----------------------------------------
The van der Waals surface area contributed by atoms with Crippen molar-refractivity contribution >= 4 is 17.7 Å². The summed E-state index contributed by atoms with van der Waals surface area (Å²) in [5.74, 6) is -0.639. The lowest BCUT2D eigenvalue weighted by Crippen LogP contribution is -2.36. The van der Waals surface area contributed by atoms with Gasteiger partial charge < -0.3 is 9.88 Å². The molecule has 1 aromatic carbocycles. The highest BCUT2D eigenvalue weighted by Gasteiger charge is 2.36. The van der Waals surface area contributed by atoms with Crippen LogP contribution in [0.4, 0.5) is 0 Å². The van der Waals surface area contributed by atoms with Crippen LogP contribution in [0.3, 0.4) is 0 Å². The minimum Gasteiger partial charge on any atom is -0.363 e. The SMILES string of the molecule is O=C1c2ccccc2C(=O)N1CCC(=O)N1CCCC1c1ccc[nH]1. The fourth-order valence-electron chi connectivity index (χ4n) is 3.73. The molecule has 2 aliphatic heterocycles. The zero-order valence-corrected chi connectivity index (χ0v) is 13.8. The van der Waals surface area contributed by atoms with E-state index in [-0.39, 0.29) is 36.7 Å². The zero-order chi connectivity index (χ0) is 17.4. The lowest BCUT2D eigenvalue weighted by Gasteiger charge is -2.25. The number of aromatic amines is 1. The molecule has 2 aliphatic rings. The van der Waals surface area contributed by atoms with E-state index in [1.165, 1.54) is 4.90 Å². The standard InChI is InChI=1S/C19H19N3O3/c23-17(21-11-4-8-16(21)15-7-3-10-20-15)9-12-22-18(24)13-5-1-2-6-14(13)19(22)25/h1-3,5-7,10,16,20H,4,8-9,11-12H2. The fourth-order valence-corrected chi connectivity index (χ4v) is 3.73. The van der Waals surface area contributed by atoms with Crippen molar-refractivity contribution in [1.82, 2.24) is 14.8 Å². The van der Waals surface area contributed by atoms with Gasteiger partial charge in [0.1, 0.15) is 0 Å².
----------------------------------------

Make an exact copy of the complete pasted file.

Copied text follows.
The van der Waals surface area contributed by atoms with Crippen molar-refractivity contribution >= 4 is 17.7 Å². The summed E-state index contributed by atoms with van der Waals surface area (Å²) in [5.74, 6) is -0.639. The lowest BCUT2D eigenvalue weighted by Crippen LogP contribution is -2.36. The van der Waals surface area contributed by atoms with Gasteiger partial charge < -0.3 is 9.88 Å². The molecule has 1 aromatic carbocycles. The highest BCUT2D eigenvalue weighted by Gasteiger charge is 2.36. The van der Waals surface area contributed by atoms with Crippen LogP contribution in [0.4, 0.5) is 0 Å². The van der Waals surface area contributed by atoms with Crippen LogP contribution in [0.3, 0.4) is 0 Å². The minimum Gasteiger partial charge on any atom is -0.363 e. The SMILES string of the molecule is O=C1c2ccccc2C(=O)N1CCC(=O)N1CCCC1c1ccc[nH]1. The fourth-order valence-electron chi connectivity index (χ4n) is 3.73. The molecule has 2 aliphatic heterocycles. The zero-order valence-corrected chi connectivity index (χ0v) is 13.8. The van der Waals surface area contributed by atoms with E-state index in [-0.39, 0.29) is 36.7 Å². The zero-order chi connectivity index (χ0) is 17.4. The lowest BCUT2D eigenvalue weighted by Gasteiger charge is -2.25. The number of aromatic amines is 1. The molecule has 2 aliphatic rings. The van der Waals surface area contributed by atoms with E-state index in [1.165, 1.54) is 4.90 Å². The standard InChI is InChI=1S/C19H19N3O3/c23-17(21-11-4-8-16(21)15-7-3-10-20-15)9-12-22-18(24)13-5-1-2-6-14(13)19(22)25/h1-3,5-7,10,16,20H,4,8-9,11-12H2. The fourth-order valence-corrected chi connectivity index (χ4v) is 3.73. The van der Waals surface area contributed by atoms with Crippen molar-refractivity contribution in [1.82, 2.24) is 14.8 Å². The van der Waals surface area contributed by atoms with Gasteiger partial charge in [0.1, 0.15) is 0 Å².